My homeschooled children take weekly math classes with a gifted teacher who has been teaching math to kids for more than 30 years from her cozy city home. After receiving undergraduate and graduate degrees in mathematics from the Massachusetts Institute of Technology (MIT), she decided that offering math tutoring and enrichment classes would enable her to pursue her passion for math, while giving her the freedom and flexibility to raise her three daughters.
Today, both her homeschool math classes and her after-school classes frequently have waiting lists, and she has been visited recently by the folks at Khan Academy and other innovative education platforms who are interested in her unique approach of teaching math to young children through games, play, and hands-on manipulatives.
This inspirational math teacher, with stellar academic credentials from one of the top universities in the world and decades of teaching experience, would not be eligible to teach children in most government schools. This should cause any parent, or taxpayer, to pause.
Lacking the proper teaching licensure, many knowledgeable and experienced individuals are prohibited from public school teaching. Some states offer alternative pathways to teaching licensure, fast-tracking the teaching licensing requirements of professionals in certain subject areas, such as math and science where there is often a shortage of skilled teachers. But for many highly-qualified individuals who are experts in their fields, teaching in government schools is not a possibility.
Some lawmakers find this reality to be problematic and are seeking to make changes. Arizona Governor, Doug Ducey, recently approved legislation that will allow individuals without a traditional school-teaching background to be hired by public schools as long as they have a minimum of five years of experience in their field.
Previously Arizona, like several other states, allowed non-certified teachers in math and science fields to by-pass traditional certification requirements; but this new law allows experienced individuals in all subject areas the opportunity to teach in public schools. In an article this week criticizing Arizona’s new law, Valerie Strauss of The Washington Post writes:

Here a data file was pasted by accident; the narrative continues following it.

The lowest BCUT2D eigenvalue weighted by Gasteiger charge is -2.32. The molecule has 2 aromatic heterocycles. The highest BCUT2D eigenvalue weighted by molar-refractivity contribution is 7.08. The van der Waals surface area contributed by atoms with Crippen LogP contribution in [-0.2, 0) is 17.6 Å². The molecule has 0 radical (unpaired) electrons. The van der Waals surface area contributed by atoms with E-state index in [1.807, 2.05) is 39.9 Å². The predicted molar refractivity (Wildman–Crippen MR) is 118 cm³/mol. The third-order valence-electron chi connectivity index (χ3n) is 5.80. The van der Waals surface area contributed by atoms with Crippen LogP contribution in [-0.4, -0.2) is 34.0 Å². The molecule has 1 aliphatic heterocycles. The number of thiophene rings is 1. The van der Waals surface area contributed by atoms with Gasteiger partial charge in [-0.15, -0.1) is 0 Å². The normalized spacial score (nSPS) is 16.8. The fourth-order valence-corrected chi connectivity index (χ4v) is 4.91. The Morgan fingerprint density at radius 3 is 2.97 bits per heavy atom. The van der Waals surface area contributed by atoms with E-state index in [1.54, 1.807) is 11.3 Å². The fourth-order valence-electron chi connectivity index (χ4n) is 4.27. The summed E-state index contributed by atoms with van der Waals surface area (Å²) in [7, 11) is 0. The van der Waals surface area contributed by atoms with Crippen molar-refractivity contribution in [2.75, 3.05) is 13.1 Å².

“The Arizona law is part of a disturbing trend nationwide to allow teachers without certification or even any teacher preparation to be hired and put immediately to work in the classroom in large part to help close persistent teacher shortages. It plays into a misconception that anyone can teach if they know a particular subject and that it is not really necessary to first learn about curriculum, classroom management and instruction.”
The idea that teachers must be trained to teach—rather than being subject-matter experts in their field eager to share their knowledge with others—dates back to the early days of American compulsory schooling.
In the mid-19th century, as compulsory schooling statutes mandating attendance under a legal threat of force spread across the nation, teacher training schools–then called “normal schools”–were implemented to supply teachers for the new common schools. Over the last century, normal schools have evolved into conventional teacher training colleges that certify individuals–who often have no real-life experience in their field–to teach in government schools.
In his 1991 teaching resignation letter, published by The Wall Street Journal, former New York State Teacher of the Year, John Taylor Gatto wrote:
“There isn’t a right way to become educated; there are as many ways as fingerprints. We don’t need state-certified teachers to make education happen–that probably guarantees it won’t…We don’t need a national curriculum or national testing either. Both initiatives arise from ignorance of how people learn or deliberate indifference to it.”
Perhaps the Arizona lawmakers are on to something: inject schooling with passionate individuals who are skilled in their respective fields and enthusiastic about teaching kids. Great teachers are everywhere among us.
[Image Credit: Flickr-Army Medicine | CC BY 2.0]